Examines the images, hopes, and fears that were evoked during China’s century-long subservience to external powers.
Presents the intellectual world of early medieval Sichuan through a critical biography of historian and classicist Qiao Zhou.
The first English translation of work by Wang Xiaobo, one of the most important writers of twentieth-century China.
Discusses interpretations of the Yijing (the I Ching or Book of Changes) during the Northern Song period and how these illuminate the momentous changes in Chinese society during this era.
Shows how Chinese intellectuals with varying politics envisioned the peasantry and its role in changing society during the first half of the twentieth century.
Uses Hong Kong’s transfer from Britain to China to explore how media coverage is guided by ideological struggle.
Explores historical and philosophical shifts in the depiction of women and virtue in the early years of the Chinese state. Includes an examination of the history of yin-yang theories.
The first comprehensive work on Chinese American women's history covering the past 150 years.
Lu Xun (1881-1936), China's greatest modern writer, remains important today both as an official icon and a patron saint of dissent. This book deals with Lu Xun's struggle to make sense of the "Darwinian Revolution." It illuminates not only Lu Xun's thought, but also the current crisis in Chinese thought caused by the loss of faith in Marxism.
The leading proponent in America of the Wu style discusses the spiritual and aesthetic meanings of t'ai chi ch'uan.
Proposes a sweeping theory of flood myths, applies it to a particular text, the Mu T'ien-tzu chuan, and opens up the world of Chinese fiction to an entirely new type of analysis based on a psychoanalytic theory of the symbol.
Argues that the legitimacy of the Chinese government relies on two factors: the national myth of revolution and ideological orthodoxy.
The Chinese philosophical text Zhuangzi was written by Zhuangzi in the fourth century BCE. With humor and relentless logic Zhuangzi attacks claims to knowledge about the world, especially evaluative knowledge of what is good and bad or right and wrong. This book is about the man and the text.
This study of Chinese eunuchs illuminates the entire history of the Ming Dynasty, 1368-1644, and provides broad information on various aspects of pre-modern China.
Traces the role of ideas in Chinese economic reform from 1978 to the present, exploring the conversion of China's policymakers to capitalist economic thinking.
This is the most extensive study of Chin dynasty history in any language. It demonstrates the importance of cultural developments in North China under the Chin (1115-1234).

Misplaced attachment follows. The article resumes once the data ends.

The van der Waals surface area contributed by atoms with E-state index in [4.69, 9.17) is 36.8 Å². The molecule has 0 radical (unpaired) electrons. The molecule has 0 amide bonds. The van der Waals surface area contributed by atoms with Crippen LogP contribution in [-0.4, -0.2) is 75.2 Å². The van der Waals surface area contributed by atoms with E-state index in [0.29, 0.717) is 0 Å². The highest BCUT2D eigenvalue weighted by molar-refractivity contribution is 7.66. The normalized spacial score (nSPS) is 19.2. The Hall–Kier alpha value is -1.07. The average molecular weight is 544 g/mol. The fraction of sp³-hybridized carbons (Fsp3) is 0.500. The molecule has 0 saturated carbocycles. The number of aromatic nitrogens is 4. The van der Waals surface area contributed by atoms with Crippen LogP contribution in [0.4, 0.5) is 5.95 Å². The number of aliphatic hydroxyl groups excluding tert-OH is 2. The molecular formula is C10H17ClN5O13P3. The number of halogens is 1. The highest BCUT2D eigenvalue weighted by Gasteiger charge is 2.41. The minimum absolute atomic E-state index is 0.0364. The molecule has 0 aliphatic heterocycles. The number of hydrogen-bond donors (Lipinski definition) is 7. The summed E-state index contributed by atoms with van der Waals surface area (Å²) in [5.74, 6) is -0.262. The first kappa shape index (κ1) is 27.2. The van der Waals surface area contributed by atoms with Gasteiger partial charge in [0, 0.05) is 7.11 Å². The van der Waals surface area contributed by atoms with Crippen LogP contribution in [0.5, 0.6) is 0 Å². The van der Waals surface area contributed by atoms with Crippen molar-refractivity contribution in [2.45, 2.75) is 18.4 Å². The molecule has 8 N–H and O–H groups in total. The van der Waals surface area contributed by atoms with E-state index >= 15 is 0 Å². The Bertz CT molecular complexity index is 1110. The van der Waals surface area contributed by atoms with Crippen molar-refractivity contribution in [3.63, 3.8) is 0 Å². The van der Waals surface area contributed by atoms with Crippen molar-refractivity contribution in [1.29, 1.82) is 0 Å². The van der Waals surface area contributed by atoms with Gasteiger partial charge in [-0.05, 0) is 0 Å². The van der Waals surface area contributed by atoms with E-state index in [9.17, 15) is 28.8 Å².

Roger Ames first traces the evolution of five key concepts in early Chinese political philosophy and then analyzes these concepts as they are developed in The Art of Rulership. The Art of Rulership is ...
The emergence of New Confucian Humanism as a major intellectual and spiritual tradition in the Chinese cultural area since the Second World War is a phenomenon vitally important and intriguing to students ...
Isabelle Robinet's Taoist Meditation is the first and only scholarly study to discuss the ancient Mao-shan Taoist tradition of visionary meditation while, at the same time, helping to clarify the little ...
This is the first comprehensive anthology of the Chinese sexology classics, the world's oldest and most advanced tradition of sexual yoga. While remaining accessible to the general reader, the translation ...
In this volume, Lipman and Harrell explore the prevalence and ubiquity of violence in China, a society whose official norms value harmony and condemn conflict. The book investigates violence in a wide ...
This book provides new insight into the creation of the Chinese empire by examining the changing forms of permitted violence—warfare, hunting, sacrifice, punishments, and vengeance. It analyzes the ...
The Russian influence took root in the Chinese intellectual tradition that evolved after the Literary Revolution of 1917. When the Chinese communists turned to Russia for their inspiration they also accepted ...
This is the first book ever published in the West on drama in the People's Republic of China. The plays, playwrights, theories, and performances range from the play that inflamed the Cultural Revolution ...
The material in this book is framed and organized through the themes of world system's theory -- such as incorporation, commercialization of agriculture, industrialization, proletarianization, and the ...